"FRESNO, Calif. — The government has been collecting dirt — lots of it."
"PINELANDS -- The long, heated debate ended, the votes were cast, and a proposed natural gas pipeline through the environmentally sensitive Pinelands appeared dead."
"When the World Trade Organization ruled this week that China must again start exporting rare earth elements key to manufacturing high tech and defense products, traders and the markets that need the materials rejoiced. But less happy were the Chinese who claim complying will hurt the environment."
"The House is expected to vote Wednesday on a Republican-backed bill that would make it more difficult for the president to declare new national monuments."
"The Environmental Protection Agency proposed a rule Tuesday that would give the federal government regulatory authority over millions of acres of wetlands and about 2 million miles of streams."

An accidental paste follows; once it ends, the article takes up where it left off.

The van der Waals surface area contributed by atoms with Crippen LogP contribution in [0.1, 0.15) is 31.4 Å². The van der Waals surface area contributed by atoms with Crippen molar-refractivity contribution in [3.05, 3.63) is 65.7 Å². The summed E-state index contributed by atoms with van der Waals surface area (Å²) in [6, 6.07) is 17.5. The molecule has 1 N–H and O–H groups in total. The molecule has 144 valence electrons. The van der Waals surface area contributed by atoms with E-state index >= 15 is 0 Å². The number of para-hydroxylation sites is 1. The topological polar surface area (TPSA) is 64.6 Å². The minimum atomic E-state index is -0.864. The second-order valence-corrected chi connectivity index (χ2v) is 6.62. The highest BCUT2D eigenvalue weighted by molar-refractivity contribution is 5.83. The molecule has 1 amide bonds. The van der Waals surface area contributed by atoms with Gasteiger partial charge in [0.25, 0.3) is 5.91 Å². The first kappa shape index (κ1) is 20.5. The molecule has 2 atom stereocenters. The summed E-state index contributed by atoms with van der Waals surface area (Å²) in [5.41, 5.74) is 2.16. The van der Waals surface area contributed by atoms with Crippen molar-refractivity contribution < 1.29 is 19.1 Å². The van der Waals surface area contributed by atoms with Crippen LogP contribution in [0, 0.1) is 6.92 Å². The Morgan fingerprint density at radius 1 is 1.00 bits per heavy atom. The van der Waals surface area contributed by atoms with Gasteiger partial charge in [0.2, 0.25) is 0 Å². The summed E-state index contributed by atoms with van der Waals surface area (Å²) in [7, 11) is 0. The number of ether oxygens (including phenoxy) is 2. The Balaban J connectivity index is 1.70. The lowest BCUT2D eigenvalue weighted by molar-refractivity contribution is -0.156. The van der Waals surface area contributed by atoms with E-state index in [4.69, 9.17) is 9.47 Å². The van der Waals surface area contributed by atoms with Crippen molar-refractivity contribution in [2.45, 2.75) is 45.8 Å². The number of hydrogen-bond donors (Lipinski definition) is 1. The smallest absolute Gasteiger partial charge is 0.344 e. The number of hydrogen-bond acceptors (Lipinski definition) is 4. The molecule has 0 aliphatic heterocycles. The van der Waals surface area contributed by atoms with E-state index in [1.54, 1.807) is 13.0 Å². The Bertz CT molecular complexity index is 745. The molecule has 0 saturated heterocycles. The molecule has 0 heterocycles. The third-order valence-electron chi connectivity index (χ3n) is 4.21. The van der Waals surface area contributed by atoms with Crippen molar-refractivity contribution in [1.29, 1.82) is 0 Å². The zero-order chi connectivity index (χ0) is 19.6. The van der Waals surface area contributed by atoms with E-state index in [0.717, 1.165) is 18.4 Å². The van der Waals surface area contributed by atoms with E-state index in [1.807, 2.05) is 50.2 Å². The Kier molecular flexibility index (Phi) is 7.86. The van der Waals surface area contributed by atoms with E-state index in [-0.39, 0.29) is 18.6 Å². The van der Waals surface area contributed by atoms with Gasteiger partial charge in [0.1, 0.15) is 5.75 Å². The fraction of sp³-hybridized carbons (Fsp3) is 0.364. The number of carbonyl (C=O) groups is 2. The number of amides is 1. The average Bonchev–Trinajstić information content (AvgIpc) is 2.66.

"On March 24, 1989, the tanker Exxon Valdez struck a reef in Prince William Sound, Alaska, spilling 11 million gallons of crude oil into the pristine water. At the time, it was the single biggest spill in U.S. history. In a series of stories, NPR is examining the lasting social and economic impacts of the disaster, as well as the policy, regulation and scientific research that came out of it."
"Wisconsin towns want regulatory control. Will the state take it away from them?"
"Gazprom has requested permission from the Crimean authorities to develop oil and gas fields, Crimea's first Deputy Prime Minister Rustam Temirgaliev said Tuesday."
The story about wolves, elk, and the Yellowstone ecosystem has been told and retold by U.S. news media. The gist is that the reintroduction of wolves restored balance in overgrown elk populations -- which in turn allowed restoration of aspen groves which the elk had been overbrowsing. But new evidence suggests the story isn't really true -- or that a true understanding of the ecosystem is far more complex. That in turn raises issues about how U.S. news media cover the environment.
"A lawsuit against oil and gas companies for damage to the coast has become a symbol of the state’s environmental future."